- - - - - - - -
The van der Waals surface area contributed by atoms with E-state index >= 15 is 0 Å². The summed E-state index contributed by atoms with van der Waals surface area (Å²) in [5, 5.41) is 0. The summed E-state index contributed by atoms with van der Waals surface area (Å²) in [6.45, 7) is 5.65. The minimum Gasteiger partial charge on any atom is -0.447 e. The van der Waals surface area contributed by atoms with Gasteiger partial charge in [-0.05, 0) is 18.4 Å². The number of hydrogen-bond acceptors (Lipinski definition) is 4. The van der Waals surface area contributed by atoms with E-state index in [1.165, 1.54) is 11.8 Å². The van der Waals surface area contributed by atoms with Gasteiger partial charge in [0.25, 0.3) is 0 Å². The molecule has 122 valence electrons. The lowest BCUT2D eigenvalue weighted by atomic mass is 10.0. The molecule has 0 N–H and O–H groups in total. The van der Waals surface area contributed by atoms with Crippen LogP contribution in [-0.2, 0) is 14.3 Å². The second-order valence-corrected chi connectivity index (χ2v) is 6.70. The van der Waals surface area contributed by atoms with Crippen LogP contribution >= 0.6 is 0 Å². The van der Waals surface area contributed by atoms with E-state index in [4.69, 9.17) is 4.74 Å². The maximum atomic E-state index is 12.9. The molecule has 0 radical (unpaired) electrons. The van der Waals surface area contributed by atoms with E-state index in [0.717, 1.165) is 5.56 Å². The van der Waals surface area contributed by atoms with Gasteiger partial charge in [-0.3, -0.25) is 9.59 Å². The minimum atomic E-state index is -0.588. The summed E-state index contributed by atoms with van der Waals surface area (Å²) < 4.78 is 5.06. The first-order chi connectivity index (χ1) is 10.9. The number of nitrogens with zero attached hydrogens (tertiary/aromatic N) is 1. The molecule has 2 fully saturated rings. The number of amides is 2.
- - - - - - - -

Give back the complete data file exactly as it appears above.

The van der Waals surface area contributed by atoms with E-state index >= 15 is 0 Å². The summed E-state index contributed by atoms with van der Waals surface area (Å²) in [5, 5.41) is 0. The summed E-state index contributed by atoms with van der Waals surface area (Å²) in [6.45, 7) is 5.65. The minimum Gasteiger partial charge on any atom is -0.447 e. The van der Waals surface area contributed by atoms with Gasteiger partial charge in [-0.05, 0) is 18.4 Å². The number of hydrogen-bond acceptors (Lipinski definition) is 4. The van der Waals surface area contributed by atoms with E-state index in [1.165, 1.54) is 11.8 Å². The van der Waals surface area contributed by atoms with Gasteiger partial charge in [0.25, 0.3) is 0 Å². The molecule has 122 valence electrons. The lowest BCUT2D eigenvalue weighted by atomic mass is 10.0. The molecule has 0 N–H and O–H groups in total. The van der Waals surface area contributed by atoms with Crippen LogP contribution in [-0.2, 0) is 14.3 Å². The second-order valence-corrected chi connectivity index (χ2v) is 6.70. The van der Waals surface area contributed by atoms with Crippen LogP contribution >= 0.6 is 0 Å². The van der Waals surface area contributed by atoms with E-state index in [4.69, 9.17) is 4.74 Å². The maximum atomic E-state index is 12.9. The molecule has 0 radical (unpaired) electrons. The van der Waals surface area contributed by atoms with E-state index in [0.717, 1.165) is 5.56 Å². The van der Waals surface area contributed by atoms with Gasteiger partial charge in [-0.3, -0.25) is 9.59 Å². The minimum atomic E-state index is -0.588. The summed E-state index contributed by atoms with van der Waals surface area (Å²) < 4.78 is 5.06. The first-order chi connectivity index (χ1) is 10.9. The number of nitrogens with zero attached hydrogens (tertiary/aromatic N) is 1. The molecule has 2 fully saturated rings. The number of amides is 2.